When a vintage Normandy postcard shows a rather tumbledown building, we are never sure if we will find a gleaming restoration, or a pile of rubble.
Happily the manor ‘La Chaslerie’ gleams, and all because of a rather determined Parisian and his charming, if patient, wife.
Looking for a new challenge
Disenchanted by the city and business, Pierre-Paul Fourcade was looking for something. He did not expect it to be a disintegrating manor house, but it was and in 1991 M. and Mme Fourcade became the brave owners of a ruin, La Chaslerie.
The manor had not been lived in for over a decade. It was roofless and a farmer was using the chapel for his cows, but it all had an excellent provenance.
Built in the 1598, just two families had owned La Chaslerie.
In the company of kings
During the turbulent 16th century, René Ledin managed the private interests at Lonlay of the le duc de Sully. The duc was amongst other things a king’s friend, a soldier and tax collector. As trusted advisor to the duc, René Ledin became very wealthy, rich enough to build La Chaslerie.
Built for strength
You will notice it is not a soft and pretty house. The 16th century was a bitter, violent time. Kings tried to secure their hold on the nation with wars and religious persecution. Wealth had to be protected with private armies and thick walls. La Chaslerie was built with a moat, heavy iron grids on exterior windows and even the chapel has arrow slits.
The group of manor buildings at La Chaslerie is known in Normandy as a ‘village’. Everything a household needs to survive is here; stables, dovecote, press (for cider and calvados!), bakery and chapel. All would have stood within thick walls.
The chapel dedicated to St Anne is rich with murals, remarkable considering its many years as a barn. The long wall between manor and chapel is pierced with loopholes, arrow slits, so the household could move between the two buildings when under attack.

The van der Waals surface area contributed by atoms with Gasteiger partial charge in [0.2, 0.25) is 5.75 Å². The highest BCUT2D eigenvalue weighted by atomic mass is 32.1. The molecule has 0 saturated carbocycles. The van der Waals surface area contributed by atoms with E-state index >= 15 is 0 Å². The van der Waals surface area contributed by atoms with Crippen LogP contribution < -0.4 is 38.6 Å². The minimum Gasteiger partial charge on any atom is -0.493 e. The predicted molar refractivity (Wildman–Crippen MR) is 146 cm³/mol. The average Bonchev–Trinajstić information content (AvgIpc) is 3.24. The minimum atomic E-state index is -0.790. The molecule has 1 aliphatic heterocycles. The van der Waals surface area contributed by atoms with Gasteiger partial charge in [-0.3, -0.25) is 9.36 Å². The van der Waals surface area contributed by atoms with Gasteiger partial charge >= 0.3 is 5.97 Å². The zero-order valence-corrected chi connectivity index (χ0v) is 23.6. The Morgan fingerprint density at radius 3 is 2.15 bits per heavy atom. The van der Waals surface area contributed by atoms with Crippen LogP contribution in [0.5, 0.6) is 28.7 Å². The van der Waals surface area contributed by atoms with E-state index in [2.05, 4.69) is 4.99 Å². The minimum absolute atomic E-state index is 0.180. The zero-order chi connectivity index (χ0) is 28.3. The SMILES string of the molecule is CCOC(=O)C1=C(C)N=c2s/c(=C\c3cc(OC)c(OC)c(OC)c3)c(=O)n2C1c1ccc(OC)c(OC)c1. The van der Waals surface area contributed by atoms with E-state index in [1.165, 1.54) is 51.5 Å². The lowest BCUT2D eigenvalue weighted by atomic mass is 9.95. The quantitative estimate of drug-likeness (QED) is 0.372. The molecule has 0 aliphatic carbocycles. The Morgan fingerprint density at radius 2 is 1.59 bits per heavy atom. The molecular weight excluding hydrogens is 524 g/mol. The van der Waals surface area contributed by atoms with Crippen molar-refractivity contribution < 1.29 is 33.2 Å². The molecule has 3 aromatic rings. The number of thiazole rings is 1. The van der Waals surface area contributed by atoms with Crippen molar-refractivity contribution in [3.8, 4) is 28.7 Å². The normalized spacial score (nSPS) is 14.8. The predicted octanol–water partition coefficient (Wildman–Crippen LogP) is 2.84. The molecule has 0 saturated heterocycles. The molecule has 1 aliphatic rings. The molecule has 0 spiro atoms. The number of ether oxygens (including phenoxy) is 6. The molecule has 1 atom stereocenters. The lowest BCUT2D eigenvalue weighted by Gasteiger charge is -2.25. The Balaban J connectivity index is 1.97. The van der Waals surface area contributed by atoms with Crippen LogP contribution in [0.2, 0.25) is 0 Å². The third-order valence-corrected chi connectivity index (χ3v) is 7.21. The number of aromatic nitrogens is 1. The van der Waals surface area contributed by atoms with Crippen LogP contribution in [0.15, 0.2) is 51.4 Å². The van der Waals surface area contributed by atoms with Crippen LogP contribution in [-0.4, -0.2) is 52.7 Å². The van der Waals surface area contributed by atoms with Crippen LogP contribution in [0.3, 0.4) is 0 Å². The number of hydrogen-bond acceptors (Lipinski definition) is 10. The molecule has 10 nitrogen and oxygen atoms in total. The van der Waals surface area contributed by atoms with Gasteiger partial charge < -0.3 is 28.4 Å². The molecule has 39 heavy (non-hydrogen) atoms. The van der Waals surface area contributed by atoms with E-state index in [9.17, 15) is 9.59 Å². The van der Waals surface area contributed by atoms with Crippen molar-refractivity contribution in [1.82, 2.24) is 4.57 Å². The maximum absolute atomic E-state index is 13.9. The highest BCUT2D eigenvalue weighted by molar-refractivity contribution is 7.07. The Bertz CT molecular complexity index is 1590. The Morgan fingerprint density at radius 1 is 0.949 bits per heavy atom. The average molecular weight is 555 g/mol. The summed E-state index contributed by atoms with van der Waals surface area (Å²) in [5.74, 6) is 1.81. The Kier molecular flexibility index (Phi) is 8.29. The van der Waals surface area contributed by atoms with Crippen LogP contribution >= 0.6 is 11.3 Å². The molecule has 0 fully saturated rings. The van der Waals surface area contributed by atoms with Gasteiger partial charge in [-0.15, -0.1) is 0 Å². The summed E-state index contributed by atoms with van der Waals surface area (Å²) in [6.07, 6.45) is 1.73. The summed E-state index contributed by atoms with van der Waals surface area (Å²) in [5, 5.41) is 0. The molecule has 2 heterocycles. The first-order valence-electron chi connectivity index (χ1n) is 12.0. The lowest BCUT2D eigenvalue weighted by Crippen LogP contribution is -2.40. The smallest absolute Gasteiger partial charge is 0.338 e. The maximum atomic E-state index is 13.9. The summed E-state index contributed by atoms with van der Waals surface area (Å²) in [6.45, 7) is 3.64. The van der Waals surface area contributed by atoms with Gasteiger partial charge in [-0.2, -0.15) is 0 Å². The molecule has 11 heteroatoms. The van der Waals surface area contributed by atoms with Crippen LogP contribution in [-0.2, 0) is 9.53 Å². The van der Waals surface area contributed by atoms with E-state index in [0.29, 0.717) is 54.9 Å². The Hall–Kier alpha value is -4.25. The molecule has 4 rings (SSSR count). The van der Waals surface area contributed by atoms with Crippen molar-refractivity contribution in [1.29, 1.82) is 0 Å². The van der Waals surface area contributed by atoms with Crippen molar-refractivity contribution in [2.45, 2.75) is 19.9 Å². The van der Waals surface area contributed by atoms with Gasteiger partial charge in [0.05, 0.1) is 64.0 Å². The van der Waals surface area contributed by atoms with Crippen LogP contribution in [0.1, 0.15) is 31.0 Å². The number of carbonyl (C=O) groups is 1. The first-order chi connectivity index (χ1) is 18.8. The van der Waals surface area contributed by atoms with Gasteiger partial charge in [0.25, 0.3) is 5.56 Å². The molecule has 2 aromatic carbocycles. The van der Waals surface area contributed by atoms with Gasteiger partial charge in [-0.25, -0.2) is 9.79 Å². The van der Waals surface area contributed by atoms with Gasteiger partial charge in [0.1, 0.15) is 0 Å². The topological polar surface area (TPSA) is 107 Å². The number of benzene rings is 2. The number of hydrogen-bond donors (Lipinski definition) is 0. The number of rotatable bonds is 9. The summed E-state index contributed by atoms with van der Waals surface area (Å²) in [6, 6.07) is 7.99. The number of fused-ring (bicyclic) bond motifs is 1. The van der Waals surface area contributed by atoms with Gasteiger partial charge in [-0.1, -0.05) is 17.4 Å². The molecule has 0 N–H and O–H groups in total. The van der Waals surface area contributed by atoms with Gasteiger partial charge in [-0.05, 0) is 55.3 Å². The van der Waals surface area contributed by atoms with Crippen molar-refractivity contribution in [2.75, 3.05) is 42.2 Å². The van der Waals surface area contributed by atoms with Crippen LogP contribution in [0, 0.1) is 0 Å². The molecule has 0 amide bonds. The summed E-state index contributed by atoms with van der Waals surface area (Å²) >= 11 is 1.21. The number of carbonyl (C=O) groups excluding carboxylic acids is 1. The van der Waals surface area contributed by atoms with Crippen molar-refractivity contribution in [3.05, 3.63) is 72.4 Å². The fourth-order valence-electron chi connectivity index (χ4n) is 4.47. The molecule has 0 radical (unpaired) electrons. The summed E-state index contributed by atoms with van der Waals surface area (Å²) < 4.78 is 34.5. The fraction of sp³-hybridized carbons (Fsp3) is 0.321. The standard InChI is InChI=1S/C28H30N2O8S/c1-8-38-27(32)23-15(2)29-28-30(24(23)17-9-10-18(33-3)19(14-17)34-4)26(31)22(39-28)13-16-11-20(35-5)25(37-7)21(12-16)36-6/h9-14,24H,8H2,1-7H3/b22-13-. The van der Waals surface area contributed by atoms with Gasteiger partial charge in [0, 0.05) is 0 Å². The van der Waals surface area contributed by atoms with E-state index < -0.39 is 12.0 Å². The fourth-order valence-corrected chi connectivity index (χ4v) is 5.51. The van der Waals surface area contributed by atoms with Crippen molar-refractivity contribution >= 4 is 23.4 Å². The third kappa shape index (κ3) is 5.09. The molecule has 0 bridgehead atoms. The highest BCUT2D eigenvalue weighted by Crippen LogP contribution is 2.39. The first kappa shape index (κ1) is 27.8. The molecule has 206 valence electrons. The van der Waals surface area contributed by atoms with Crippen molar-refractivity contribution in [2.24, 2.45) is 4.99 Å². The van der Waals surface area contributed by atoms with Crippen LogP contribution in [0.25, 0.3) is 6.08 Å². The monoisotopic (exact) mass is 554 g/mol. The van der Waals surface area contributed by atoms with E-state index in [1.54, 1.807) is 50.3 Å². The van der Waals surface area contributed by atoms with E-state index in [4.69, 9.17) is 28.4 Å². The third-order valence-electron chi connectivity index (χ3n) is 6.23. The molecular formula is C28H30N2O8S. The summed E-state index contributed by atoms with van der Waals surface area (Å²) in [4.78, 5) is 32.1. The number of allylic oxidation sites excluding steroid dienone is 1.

Behind the manor the land is quickly marshy. In 1991 the new owners were rather pleased to discover quite a lot of this pretty field was included in their new estate.
Always ambitious, as their wealth grew the Ledin family remembered links to the ancient noble line of d’Hozier, which surprised the d’Hoziers’ who remembered nothing of the sort.
However by the French revolution in 1789, money and marriage had conferred real nobility on the Ledin, far beyond the family’s earlier ambitions. Now Louis-Marie de Vassy, comte de Brécey et de Pirou, seigneur de La Forêt-Auvray, a colonel in the cavalry, owned La Chaserie and many more acres across Normandy. But his patriotism and wealth could not protect him when the revolution declared nobility the enemy. Rather than lose his head the comte sold what he could and emigrated to America in 1792. Le Chaslerie became ‘biens nationaux’, national property, and sold by the new government.
For the next two hundred years the Leveque family from nearby Saint-Mars-d’Égrenne owned La Chaslerie.
Our postcard is about 100 years old and reveals already crumbling grandeur. The manor was in ruins, abandoned for over a decade when M. and Mme. Fourcade bought it in 1991. M. Fourcade explained just how rundown it was in an interview with newspaper Ouest France. He says of his first night:
“All the roofs were off. I remember my first night here with just a camp bed to sleep in. I, who only knew city life, heard a lot of weird noises, furry animals, feathered … I felt like a man alone aboard a cargo ship in the ocean!”
Years of hard work followed but in 1999 they nearly lost it all. That year a terrible storm ripped in to La Chaslerie, destroying seven years of renovations. Broken hearted, the couple dragged tarpaulin over the exposed roof and courageously decided to carry on.
Now the manor is a home again, with three generations of the family living in its historic rooms. Restoration has been completed with advice and approval from the Regional Directorate of Public Affairs and the help of many skilled artisans. The renovation is so impressive it has received an award, however authenticity has some disadvantages; there will never be central heating at La Chaslerie!
The manor welcomes visitors to view the exterior without restriction. We were fortunate that Mme. Fourcade saw us drive in and popped out to say hello. She kindly shared the history of this remarkable house and their part in its long life. Our tour of the tiny chapel was particularly memorable; look out for some surprising wood carvings!
We recommend calling ahead, to ensure a tour is possible or keep an eye out for heritage open days. Renovations and care continue and we look forward to visiting again to see how they are getting on.
Find out more
Visit the very informative Le Chaslerie website (French and English). If you have any questions about the history of La Chaslerie or people involved in its history, the website includes a lively message board. There are also lots of photographs of the restoration in progress (French pages). Particularly interesting are the Chapel renovation pics here.